This summer has been an outstanding season for middle grades titles. Before your 8 to 12 year old reader heads back to school, make sure these books are on their radar!
1. The Selkie of San Francisco by Todd Calgi Gallicano
Sam London didn't mean to uncover an ancient secret, but when he found out that mythical creatures are real and living in our national parks, he became the newest recruit to the Department of Mythical Wildlife. Ever since, the middle schooler has been anxiously awaiting the call for his next case . . . and it finally arrives with the brazen appearance of a selkie in San Francisco Bay. In the thrilling sequel to Guardians of the Gryphon's Claw, an epic adventure novel that "is sure to keep lovers of Rick Riordan running to the shelves" (School Library Journal), Sam London dives headlong into his second case involving a selkie, a mysterious girl, and an ominous new threat to the mythical and human worlds.
2. Smack Dab in the Middle of Maybe by Jo Watson Hackl
All her life, Cricket's mama has told her stories about a secret room painted by a mysterious artist. Now Mama's run off, and Cricket thinks the room might be the answer to getting her to come back. If it exists. And if she can find it. Cricket's only clue is a coin from a grown-over ghost town in the woods. So with her daddy's old guidebook and a coat full of snacks stolen from the Cash 'n' Carry, Cricket runs away to find the room. Surviving in the woods isn't easy. While Cricket camps out in an old tree house and looks for clues, she meets the last resident of the ghost town, encounters a poetry-loving dog (who just might hold a key to part of the puzzle), and discovers that sometimes you have to get a little lost . . . to really find your way.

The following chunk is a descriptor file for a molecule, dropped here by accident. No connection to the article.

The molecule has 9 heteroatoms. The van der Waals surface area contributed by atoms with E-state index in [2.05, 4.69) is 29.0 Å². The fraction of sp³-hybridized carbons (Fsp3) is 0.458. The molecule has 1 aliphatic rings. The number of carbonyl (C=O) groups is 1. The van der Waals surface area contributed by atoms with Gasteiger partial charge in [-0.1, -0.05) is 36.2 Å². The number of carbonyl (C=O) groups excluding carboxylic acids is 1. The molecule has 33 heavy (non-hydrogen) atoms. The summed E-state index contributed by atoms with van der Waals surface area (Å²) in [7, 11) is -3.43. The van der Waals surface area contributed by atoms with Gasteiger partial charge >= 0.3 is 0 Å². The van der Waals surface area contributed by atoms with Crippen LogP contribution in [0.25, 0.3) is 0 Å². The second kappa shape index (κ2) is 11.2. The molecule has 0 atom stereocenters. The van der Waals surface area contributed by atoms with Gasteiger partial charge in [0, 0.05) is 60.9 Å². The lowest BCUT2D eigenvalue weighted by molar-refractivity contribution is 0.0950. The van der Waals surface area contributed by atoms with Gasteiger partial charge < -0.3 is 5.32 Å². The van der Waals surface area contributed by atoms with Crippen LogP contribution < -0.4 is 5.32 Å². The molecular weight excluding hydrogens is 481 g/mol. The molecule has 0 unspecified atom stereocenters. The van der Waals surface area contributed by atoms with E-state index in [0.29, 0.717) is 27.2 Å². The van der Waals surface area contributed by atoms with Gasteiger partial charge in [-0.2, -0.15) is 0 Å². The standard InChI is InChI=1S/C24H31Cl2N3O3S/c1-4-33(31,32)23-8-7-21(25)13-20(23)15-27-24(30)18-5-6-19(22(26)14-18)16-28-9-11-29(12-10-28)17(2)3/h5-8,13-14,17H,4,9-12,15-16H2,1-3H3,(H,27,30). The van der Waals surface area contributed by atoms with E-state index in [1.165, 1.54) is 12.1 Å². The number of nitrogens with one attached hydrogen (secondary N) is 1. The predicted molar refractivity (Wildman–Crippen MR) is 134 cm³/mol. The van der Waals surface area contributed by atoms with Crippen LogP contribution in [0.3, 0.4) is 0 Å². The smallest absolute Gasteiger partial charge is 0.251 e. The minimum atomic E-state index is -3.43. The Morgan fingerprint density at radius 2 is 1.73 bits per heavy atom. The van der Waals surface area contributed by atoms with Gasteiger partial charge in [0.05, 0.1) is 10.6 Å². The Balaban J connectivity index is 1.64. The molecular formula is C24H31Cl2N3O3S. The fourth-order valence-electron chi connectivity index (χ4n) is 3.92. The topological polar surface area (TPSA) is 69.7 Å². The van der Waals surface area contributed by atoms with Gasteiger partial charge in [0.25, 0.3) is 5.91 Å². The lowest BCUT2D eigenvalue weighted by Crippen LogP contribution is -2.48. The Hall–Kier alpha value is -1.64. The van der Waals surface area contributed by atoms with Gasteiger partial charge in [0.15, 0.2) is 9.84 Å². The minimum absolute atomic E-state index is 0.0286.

3. Harbor Me by Jacqueline Woodson
Jacqueline Woodson's first middle-grade novel since National Book Award winner Brown Girl Dreaming celebrates the healing that can occur when a group of students share their stories. It all starts when six kids have to meet for a weekly chat—by themselves, with no adults to listen in. They talk about everything from Esteban's father's deportation and Haley's father's incarceration to Amari's fears of racial profiling and Ashton's adjustment to his changing family fortunes. When the six are together, they can express the feelings and fears they have to hide from the rest of the world. And together, they can grow braver and more ready for the rest of their lives.
4. The Night Diary by Veera Hiranandani
It's 1947, and India, newly independent of British rule, has been separated into two countries: Pakistan and India. Half-Muslim, half-Hindu twelve-year-old Nisha doesn't know where she belongs, or what her country is anymore. When Papa decides it's too dangerous to stay in what is now Pakistan, Nisha and her family become refugees and embark first by train but later on foot to reach her new home. The journey is long, difficult, and dangerous, and after losing her mother as a baby, Nisha can't imagine losing her homeland, too. But even if her country has been ripped apart, Nisha still believes in the possibility of putting herself back together.
5. The Science of Breakable Things by Tae Keller
How do you grow a miracle?
For the record, this is not the question Mr. Neely is looking for when he says everyone in class must answer an important question using the scientific method. But Natalie's botanist mother is suffering from depression, so this is The Question that's important to Natalie. When Mr. Neely suggests that she enter an egg drop competition, Natalie has hope, because she has a secret plan for the prize money. She's going to fly her mother to see the Cobalt Blue Orchids--flowers that survive against impossible odds. The magical flowers are sure to inspire her mother to love life again. Because when parents are breakable, it's up to kids to save them, right?